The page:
An “Optical” Bench for the study of Electromagnetic Waves, by Francesca Damiani, University of Bologna

The discovery of electromagnetic waves, made in 1886 by Friederich Hertz, led the German physicist to deduce that the nature of these waves was the same as that of light waves. More detailed experiments were performed by Augusto Righi, founder of the Institute of Physics of Bologna. Righi’s purpose was to replicate the optics experiments to verify the properties of electrical oscillations, such as reflection, refraction, diffraction and polarization.

Figure 1: The bench for electromagnetic waves kept in the Museum of the University of Bologna

To do this, he developed the three-sparks oscillator, in order to generate oscillations of controlled wavelength.

Figure 2: A sulphur prism that can be mounted on the bench

Based on the same scheme of an optical bench, Righi developed the bench for electromagnetic waves: the three-spark oscillator was used as a generator, and a piece of silvered glass with a thin groove as a detector. In the central disk, it was possible to place different obstacles, such as prisms and lenses of sulphur, metal mirrors, gypsum and selenite crystals, on which the waves engraved.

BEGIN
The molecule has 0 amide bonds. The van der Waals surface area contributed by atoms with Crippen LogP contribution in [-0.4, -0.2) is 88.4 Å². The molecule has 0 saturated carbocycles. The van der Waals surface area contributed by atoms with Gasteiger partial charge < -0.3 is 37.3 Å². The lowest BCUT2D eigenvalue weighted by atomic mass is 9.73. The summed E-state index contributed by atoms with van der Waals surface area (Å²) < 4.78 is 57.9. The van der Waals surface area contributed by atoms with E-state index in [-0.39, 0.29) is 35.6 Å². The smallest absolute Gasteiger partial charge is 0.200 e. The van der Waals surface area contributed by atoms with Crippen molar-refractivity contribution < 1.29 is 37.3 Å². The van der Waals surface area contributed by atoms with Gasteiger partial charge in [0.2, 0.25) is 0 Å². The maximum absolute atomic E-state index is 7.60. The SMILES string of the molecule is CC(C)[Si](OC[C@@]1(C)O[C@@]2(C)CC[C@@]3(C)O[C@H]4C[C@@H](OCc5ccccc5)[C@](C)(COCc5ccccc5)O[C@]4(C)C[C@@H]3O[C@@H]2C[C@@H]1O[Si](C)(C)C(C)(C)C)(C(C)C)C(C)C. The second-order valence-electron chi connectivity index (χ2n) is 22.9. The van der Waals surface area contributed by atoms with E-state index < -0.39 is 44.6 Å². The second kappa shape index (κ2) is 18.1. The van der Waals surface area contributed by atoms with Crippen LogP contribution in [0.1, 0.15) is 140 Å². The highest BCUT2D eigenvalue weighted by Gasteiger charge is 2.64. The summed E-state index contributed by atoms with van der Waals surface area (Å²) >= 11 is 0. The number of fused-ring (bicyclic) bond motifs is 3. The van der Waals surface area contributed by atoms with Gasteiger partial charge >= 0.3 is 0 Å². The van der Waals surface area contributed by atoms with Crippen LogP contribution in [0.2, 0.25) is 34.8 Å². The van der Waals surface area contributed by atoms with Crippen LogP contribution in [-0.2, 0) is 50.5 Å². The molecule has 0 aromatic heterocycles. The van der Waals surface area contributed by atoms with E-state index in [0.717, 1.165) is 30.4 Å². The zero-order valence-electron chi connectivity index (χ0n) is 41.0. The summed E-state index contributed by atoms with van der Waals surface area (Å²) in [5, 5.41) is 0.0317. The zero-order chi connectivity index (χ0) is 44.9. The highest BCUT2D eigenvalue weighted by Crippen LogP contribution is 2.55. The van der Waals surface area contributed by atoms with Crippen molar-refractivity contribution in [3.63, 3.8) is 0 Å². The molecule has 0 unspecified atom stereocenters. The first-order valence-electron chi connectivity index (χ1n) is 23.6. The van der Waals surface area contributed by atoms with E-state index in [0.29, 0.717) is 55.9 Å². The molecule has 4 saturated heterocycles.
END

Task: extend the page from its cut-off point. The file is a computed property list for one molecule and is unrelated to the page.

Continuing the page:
Each piece of the optical bench can be replaced, in order to study waves of different wavelengths. The detector is mounted on a wooden arm that can rotate around the central disk, on which, thanks to a graduated scale, you can read the angle of rotation, to identify the position of maxima and minima, observed by the appearance and disappearance of sparks in the engraving on the glass.

Details about the instrument and the experiments are described in Righi’s 1897 book The Optics of Electric Oscillations.

Figure 3: The Holtz machine, an electric current generator used to charge the oscillators

In my research, that will be submitted in the Bulletin, I studied Righi’s handouts and books, and examined the instrument with its accessories that are preserved at the Museum of the History of Physics at the University of Bologna, and other original detectors and oscillators kept at the Museum of the History of Physics in Padua.

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